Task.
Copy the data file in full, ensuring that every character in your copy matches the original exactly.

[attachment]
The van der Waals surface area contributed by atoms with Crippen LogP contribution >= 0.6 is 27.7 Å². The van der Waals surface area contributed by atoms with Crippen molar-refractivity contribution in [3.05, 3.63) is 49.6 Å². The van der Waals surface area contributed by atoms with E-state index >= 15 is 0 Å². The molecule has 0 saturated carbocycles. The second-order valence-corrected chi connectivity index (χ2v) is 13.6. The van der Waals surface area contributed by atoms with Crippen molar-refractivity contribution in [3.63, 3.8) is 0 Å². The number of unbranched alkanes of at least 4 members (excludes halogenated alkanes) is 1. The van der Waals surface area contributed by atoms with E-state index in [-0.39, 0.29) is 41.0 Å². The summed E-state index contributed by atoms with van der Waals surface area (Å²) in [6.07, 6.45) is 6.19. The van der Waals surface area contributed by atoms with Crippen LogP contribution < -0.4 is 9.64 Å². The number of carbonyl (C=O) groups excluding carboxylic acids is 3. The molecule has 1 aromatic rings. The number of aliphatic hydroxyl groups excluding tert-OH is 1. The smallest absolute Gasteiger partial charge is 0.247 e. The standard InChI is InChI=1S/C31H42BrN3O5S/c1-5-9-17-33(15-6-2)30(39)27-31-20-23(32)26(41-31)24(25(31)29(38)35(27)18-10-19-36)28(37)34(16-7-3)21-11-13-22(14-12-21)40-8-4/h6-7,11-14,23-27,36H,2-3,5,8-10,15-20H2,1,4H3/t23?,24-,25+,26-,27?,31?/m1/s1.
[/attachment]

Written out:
The van der Waals surface area contributed by atoms with Crippen LogP contribution >= 0.6 is 27.7 Å². The van der Waals surface area contributed by atoms with Crippen molar-refractivity contribution in [3.05, 3.63) is 49.6 Å². The van der Waals surface area contributed by atoms with E-state index >= 15 is 0 Å². The molecule has 0 saturated carbocycles. The second-order valence-corrected chi connectivity index (χ2v) is 13.6. The van der Waals surface area contributed by atoms with Crippen molar-refractivity contribution in [3.63, 3.8) is 0 Å². The number of unbranched alkanes of at least 4 members (excludes halogenated alkanes) is 1. The van der Waals surface area contributed by atoms with E-state index in [-0.39, 0.29) is 41.0 Å². The summed E-state index contributed by atoms with van der Waals surface area (Å²) in [6.07, 6.45) is 6.19. The van der Waals surface area contributed by atoms with Crippen LogP contribution < -0.4 is 9.64 Å². The number of carbonyl (C=O) groups excluding carboxylic acids is 3. The molecule has 1 aromatic rings. The number of aliphatic hydroxyl groups excluding tert-OH is 1. The smallest absolute Gasteiger partial charge is 0.247 e. The standard InChI is InChI=1S/C31H42BrN3O5S/c1-5-9-17-33(15-6-2)30(39)27-31-20-23(32)26(41-31)24(25(31)29(38)35(27)18-10-19-36)28(37)34(16-7-3)21-11-13-22(14-12-21)40-8-4/h6-7,11-14,23-27,36H,2-3,5,8-10,15-20H2,1,4H3/t23?,24-,25+,26-,27?,31?/m1/s1.